Thursday, January 13, 2011

Dear Sylvia.

I hope this letter gets to you. I have no idea if Paradise Beach is still your address. Now with your whole family no longer living in Bristlehead, I have no way of knowing exactly where you are.
Sylvia, I am sure you are wondering why I would be writing to you after a decade of not being in touch. I think the last time we saw each other was at our graduation dance. You still went with that Robert guy. Oh, yes, Bob McKay. Whatever happened to him? I always thought he was a bit of a nerd. And those buck teeth of his really needed seeing to, but you seemed to be having a good time, so I suppose it didn’t matter to you.
Anyway, I’ll just get straight to the point. The last time I saw your mother was at Uncle Albert’s funeral. She looked quite close to kicking the bucket herself and it was hard to understand everything she said, but she repeatedly told everyone that you are married to a wealthy dentist or doctor or something. Dentist. I’m sure she said dentist.
So in actual fact that would mean that you are the only person I know that has money. And it is that that I need, Sybil. I need money.
I have had enough, Sybil. I rue the day I went with Billy English in his car to Lover’s Peak. I should have left this Godforsaken place as you did.
I am sick of my children and sick of my Billy. They tire me. They tire me non-stop. I need to leave. The children have been off school for the Christmas break which is too long, but do you think the government cares how mothers feel about this? No, Sylvia, the government does not. The government only cares about making money from increased taxes and robbing the poor. If they can’t care about better teachers and better schools, then why the hell would they care about mothers going crazy during the holidays?
You see, Sylvia, I really have to go. I snapped today. And it was rather ugly. I hit Jack rather hard. In fact, he actually has a light bruise on his face. I got crazy. I had told the children numerous times to tidy their room, turn the telly down, to stop fighting, to pick up their toys...  I just couldn’t take it anymore. I fetched a belt from Billy’s cupboard. I’ve never hit the children before, even though I have threatened them. So, I fetched the belt from Billy’s cupboard. When I got back to them in their room, I missed the look of terror on their faces, that I’m sure must have been there. You see Sylvia, I just didn’t care at that point. I just wanted everyone to listen to me. Just to listen to me for a change. No one ever listens to me and I am sick of it. I got tired, I just got tired, Sylvia. So I hit them and the belt was whacking the walls and the door. It flew past the blind that went crashing to the floor and knocked over Jack’s Thomas the Tank Engine collection that I got for him for his Christmas from The Heart Foundation charity shop in Goldcrest. Bristlehead is now so poor that even the charity shop no longer exists.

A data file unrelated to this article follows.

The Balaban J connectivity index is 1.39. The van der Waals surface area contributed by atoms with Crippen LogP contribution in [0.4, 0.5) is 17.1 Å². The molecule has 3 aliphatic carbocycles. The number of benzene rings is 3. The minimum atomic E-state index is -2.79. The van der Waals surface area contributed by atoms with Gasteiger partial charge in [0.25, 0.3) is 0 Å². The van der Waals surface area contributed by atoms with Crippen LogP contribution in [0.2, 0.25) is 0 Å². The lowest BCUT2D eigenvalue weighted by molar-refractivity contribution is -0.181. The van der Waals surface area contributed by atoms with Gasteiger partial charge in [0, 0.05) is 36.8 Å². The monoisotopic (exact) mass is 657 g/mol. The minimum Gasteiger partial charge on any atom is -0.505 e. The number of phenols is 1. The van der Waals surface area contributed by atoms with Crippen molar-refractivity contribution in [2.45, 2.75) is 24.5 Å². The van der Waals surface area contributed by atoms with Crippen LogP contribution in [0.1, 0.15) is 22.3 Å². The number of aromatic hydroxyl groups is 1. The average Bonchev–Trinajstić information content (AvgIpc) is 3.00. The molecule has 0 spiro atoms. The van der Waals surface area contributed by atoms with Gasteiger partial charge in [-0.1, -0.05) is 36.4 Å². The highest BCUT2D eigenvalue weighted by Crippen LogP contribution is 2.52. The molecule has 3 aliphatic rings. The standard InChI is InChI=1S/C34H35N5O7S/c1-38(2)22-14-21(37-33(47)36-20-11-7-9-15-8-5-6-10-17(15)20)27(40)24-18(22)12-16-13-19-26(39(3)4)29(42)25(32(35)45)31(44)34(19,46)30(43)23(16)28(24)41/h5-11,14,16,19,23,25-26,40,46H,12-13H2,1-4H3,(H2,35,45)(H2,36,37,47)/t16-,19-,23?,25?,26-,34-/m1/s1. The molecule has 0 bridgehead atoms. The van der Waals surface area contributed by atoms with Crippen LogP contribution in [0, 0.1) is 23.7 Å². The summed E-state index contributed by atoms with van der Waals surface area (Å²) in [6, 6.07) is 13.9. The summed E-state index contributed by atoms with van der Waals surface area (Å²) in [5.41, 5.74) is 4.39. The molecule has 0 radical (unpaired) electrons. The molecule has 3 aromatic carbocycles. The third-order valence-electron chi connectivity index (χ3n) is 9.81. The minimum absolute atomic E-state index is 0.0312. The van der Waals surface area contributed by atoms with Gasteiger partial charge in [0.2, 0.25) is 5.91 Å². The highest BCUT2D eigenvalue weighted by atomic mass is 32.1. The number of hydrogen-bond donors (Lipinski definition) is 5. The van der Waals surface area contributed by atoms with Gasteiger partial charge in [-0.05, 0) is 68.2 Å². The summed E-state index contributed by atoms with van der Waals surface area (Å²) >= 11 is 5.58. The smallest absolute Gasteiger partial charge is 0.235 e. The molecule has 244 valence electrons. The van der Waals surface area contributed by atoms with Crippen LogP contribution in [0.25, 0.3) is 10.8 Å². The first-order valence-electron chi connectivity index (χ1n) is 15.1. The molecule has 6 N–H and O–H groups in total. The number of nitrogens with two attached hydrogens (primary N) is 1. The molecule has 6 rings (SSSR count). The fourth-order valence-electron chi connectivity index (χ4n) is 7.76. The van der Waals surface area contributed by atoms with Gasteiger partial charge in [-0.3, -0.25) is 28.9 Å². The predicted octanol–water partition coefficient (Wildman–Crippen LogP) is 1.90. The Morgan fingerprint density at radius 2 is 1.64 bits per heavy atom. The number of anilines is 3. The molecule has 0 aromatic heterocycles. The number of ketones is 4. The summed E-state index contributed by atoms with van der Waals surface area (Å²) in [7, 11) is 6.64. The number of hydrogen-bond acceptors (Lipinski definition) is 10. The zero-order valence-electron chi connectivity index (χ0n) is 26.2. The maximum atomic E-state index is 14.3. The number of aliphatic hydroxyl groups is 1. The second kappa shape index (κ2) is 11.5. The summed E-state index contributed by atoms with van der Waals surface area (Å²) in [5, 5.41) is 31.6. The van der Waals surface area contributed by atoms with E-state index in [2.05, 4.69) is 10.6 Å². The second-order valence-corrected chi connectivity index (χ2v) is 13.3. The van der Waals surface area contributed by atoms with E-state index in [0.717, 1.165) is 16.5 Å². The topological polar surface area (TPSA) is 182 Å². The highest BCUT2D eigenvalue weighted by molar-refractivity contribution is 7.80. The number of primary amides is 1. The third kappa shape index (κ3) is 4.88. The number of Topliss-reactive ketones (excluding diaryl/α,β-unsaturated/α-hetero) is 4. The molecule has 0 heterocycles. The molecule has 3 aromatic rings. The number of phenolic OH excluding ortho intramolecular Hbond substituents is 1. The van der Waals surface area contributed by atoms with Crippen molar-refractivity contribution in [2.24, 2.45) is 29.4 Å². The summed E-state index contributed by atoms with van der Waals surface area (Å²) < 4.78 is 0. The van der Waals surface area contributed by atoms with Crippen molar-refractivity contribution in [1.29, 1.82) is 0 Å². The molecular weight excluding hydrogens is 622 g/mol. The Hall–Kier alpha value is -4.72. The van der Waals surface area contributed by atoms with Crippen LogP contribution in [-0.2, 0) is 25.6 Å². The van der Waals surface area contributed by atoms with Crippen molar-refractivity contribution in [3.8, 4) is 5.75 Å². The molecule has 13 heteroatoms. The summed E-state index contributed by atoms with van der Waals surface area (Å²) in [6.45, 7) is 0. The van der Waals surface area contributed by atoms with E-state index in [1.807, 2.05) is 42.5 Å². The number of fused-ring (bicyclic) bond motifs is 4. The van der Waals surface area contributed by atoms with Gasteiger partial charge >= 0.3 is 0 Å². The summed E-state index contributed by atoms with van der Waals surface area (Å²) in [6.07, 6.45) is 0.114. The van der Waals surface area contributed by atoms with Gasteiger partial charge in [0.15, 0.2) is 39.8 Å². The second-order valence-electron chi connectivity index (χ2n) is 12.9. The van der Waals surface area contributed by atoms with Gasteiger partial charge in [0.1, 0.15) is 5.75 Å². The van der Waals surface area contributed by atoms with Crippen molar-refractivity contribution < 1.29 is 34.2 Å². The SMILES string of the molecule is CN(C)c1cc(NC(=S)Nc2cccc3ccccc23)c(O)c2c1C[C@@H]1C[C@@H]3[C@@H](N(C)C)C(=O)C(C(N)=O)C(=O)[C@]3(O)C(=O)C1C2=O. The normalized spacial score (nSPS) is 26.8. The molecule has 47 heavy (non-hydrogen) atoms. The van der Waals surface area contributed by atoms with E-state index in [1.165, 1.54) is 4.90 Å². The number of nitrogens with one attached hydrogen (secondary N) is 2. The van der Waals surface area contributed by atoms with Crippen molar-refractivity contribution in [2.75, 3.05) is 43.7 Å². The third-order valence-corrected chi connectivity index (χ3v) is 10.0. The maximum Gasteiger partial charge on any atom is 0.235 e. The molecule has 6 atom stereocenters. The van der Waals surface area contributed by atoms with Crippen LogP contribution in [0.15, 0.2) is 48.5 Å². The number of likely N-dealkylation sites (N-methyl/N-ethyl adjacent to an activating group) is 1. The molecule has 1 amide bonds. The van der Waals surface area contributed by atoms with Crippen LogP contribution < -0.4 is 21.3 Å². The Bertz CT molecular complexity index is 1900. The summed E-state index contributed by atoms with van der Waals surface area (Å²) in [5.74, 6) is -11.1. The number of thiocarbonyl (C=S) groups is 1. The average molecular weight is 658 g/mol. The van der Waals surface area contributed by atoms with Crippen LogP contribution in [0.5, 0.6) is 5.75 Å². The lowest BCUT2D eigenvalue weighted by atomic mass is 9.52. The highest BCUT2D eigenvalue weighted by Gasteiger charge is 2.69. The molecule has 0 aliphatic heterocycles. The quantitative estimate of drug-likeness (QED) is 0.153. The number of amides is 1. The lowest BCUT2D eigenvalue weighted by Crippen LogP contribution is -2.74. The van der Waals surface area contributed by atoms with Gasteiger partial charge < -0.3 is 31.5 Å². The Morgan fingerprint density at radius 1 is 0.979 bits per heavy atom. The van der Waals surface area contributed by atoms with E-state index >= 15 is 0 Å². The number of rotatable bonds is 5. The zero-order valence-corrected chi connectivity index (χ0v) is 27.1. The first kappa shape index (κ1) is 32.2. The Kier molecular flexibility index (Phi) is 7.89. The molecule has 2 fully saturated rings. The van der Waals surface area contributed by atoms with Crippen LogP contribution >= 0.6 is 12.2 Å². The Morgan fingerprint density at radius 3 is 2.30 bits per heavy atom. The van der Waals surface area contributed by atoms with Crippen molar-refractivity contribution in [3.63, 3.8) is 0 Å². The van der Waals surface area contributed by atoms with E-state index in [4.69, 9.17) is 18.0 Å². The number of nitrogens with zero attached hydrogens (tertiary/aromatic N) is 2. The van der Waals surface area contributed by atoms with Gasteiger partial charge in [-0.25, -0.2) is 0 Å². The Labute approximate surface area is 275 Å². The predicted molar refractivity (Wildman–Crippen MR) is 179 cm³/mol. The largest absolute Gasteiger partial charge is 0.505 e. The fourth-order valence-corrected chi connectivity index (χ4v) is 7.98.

This is what I have thought: If you could send me some money, a little every month, then by the end of the year I should have enough to leave.
I need to get out of this one horse town with all these small town hicks. The shoe factory is all that is here now. I need a better life, Sylvia. And I need your help.
Your cousin, Cecilia.